Constructing monsters

correctional discourse and nursing practice.

Dave Holmes, Cary Federman

Research output: Contribution to journalArticleResearchpeer-review

13 Citations (Scopus)

Abstract

This article presents the results of a nursing research that aimed at describing the practice of nursing in an extreme environment where social control and psychiatric nursing care are inextricably enmeshed with one another. The study results indicate that the Correctional Psychiatric Centre (CPC) is a site where two antagonistic discourses (that of the hospital and that of the prison) are contending for the human resources in place. Given that the asylum and the prison are as such two distinct institutions, the correctional psychiatric centre constitutes an ideological space that results from the fusion of both the psychiatric and penal apparatuses. However, characteristics commonly attributed to prisoners, such as 'lying', 'dangerous', 'monstrous' and 'manipulative' are superimposed on the nurses' common theoretical representation that a patient is a person to whom care is provided. Monstrosity was a term regularly employed to describe particular types of inmates. The literature on monsters in quite informative in order to understand the impact of such a representation of forensic psychiatric nursing practice.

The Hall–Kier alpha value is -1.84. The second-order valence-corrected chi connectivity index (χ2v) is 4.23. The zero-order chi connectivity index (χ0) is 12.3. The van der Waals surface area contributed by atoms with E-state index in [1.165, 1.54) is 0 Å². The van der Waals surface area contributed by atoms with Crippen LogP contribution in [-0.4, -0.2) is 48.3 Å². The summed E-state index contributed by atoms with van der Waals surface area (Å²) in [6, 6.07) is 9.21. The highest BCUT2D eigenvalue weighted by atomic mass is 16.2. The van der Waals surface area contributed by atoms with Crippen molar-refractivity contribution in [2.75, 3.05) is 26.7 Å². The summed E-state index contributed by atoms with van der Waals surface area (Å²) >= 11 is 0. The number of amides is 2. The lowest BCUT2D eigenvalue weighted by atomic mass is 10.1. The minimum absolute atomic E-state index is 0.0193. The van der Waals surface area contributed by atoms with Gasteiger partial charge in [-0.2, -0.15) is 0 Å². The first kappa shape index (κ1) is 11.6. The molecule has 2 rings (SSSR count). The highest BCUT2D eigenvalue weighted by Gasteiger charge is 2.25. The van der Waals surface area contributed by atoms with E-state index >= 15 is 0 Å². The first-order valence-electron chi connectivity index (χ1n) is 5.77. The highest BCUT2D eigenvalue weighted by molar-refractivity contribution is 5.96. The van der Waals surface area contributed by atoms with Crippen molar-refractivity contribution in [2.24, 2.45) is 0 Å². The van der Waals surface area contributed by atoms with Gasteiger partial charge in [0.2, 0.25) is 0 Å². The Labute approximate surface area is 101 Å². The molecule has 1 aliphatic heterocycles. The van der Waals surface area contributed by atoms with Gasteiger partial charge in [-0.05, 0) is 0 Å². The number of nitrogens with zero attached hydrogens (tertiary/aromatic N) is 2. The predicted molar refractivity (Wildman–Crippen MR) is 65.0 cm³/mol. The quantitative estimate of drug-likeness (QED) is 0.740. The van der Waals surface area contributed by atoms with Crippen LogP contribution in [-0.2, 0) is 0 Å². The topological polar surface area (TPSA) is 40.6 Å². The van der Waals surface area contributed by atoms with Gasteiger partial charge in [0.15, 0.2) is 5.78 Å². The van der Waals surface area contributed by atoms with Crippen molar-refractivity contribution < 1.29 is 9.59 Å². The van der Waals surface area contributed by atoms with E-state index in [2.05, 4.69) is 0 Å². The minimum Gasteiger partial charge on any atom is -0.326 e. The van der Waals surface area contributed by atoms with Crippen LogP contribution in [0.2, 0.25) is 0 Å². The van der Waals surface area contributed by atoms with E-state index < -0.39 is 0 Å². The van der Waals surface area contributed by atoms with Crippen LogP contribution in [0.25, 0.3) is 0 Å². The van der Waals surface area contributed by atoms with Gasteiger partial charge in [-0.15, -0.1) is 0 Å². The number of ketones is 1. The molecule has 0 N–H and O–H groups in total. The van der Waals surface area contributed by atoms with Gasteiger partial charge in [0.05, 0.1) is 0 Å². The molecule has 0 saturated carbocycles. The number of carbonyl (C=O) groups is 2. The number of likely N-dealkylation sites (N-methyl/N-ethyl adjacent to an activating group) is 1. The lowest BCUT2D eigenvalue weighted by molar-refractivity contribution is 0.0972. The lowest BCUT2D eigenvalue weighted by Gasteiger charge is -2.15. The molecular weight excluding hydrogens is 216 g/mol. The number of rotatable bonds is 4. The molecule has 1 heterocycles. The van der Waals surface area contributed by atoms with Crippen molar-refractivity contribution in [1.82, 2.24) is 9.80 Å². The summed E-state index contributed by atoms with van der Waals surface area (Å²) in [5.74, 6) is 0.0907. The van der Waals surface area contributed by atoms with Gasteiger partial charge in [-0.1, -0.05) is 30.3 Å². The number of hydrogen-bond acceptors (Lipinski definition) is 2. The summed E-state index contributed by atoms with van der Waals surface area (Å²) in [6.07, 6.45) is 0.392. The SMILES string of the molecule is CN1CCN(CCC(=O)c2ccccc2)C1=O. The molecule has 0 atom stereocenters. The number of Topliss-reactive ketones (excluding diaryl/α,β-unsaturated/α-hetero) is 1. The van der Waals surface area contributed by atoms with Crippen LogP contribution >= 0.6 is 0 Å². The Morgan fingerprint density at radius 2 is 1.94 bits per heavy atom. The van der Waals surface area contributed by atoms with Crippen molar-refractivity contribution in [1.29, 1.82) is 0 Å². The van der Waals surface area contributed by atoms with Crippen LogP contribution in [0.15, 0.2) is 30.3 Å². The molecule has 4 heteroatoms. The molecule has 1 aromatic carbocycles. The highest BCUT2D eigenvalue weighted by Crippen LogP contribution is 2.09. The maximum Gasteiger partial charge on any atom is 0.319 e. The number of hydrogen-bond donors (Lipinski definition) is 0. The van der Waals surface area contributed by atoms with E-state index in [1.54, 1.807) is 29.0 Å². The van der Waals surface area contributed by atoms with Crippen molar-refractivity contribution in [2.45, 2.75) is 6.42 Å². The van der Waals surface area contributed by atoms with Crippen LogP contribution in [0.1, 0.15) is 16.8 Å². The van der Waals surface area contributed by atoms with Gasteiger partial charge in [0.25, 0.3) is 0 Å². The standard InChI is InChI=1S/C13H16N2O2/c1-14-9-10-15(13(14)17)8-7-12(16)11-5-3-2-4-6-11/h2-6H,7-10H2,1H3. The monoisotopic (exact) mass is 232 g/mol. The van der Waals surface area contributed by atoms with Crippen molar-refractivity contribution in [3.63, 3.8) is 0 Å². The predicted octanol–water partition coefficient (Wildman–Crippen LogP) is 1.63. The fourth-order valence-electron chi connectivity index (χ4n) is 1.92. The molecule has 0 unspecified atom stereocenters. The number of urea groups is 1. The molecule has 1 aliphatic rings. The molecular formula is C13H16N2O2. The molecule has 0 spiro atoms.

Original languageEnglish
Pages (from-to)942-962
Number of pages21
JournalThe international journal of psychiatric nursing research
Volume8
Issue number3
StatePublished - 1 Jan 2003

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Psychiatric Nursing
Psychiatry
Nursing
Prisons
Forensic Nursing
Forensic Psychiatry
Community Psychiatry
Prisoners
Nursing Research
Nursing Care
Nurses
Extreme Environments

Cite this

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Constructing monsters : correctional discourse and nursing practice. / Holmes, Dave; Federman, Cary.

In: The international journal of psychiatric nursing research, Vol. 8, No. 3, 01.01.2003, p. 942-962.

Research output: Contribution to journalArticleResearchpeer-review

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